It's a highly entertaining, big-budget, kick-butt kung fu movie, the best of its kind since Jet Li's "Fearless" in 2006.
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The action is enthralling even if the storyline doesn't always have the ring of truth about it.
Everything from the direction of actors to the dialogue signifies the work of a filmmaker who favors easy audience-baiting reactions over dramatic momentum. Doesn't the man who would later teach Bruce Lee how to kee-yah deserve better than a chopsocky Punch-and-Judy show?
Ip Man will be manna for those who like their kung fu straight and wireless, their villains Japanese and their heroes unconflicted Chinese patriots.
The highlights, of course, are the competitions and duels, choreographed by Sammo Hung.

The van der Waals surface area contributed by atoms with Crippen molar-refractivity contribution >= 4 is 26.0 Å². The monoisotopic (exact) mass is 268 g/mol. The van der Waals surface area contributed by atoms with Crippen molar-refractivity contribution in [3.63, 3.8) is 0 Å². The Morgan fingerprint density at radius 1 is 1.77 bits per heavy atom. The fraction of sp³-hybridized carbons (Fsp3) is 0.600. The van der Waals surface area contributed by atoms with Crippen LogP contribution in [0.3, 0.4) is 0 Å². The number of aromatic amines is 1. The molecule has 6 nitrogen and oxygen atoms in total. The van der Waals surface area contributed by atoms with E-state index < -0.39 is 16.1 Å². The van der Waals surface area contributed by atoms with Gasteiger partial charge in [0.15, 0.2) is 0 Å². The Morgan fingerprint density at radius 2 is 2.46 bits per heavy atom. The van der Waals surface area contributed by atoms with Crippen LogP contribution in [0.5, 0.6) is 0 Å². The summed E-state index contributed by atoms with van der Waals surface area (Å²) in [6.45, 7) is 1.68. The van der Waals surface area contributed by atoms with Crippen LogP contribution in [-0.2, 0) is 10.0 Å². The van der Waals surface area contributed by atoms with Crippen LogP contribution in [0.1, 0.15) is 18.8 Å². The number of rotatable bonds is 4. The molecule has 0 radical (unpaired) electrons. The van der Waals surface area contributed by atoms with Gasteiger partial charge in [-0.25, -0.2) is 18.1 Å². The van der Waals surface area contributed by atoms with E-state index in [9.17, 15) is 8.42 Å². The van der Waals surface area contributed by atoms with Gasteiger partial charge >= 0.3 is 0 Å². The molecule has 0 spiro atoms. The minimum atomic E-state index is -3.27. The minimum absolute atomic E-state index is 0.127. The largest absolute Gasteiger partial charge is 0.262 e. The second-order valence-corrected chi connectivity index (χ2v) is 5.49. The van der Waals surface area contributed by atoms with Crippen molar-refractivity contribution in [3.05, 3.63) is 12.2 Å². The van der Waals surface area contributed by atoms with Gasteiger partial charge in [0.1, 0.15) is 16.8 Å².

Over all, the film is a prime exhibit in the relentless and regrettable shift away from a natural, allusive, romantic Hong Kong style and toward a mainland studio aesthetic that is stagebound, literal, overstuffed and sentimental - like the big-budget Hollywood weepies of the '60s or the '80s.
As a slice of history, Ip Man is disappointingly simplistic. Yip, Wong, and Yen never develop any real tension between Ip's true story and the exaggerated myth-making of a martial-arts movie. But as an exaggerated, myth-making martial-arts movie, Ip Man is often thrilling.
If you're looking for great action scenes, you've found them. But if you desire more than eye candy, such as character and plot development and historical accuracy, you'll have to look elsewhere.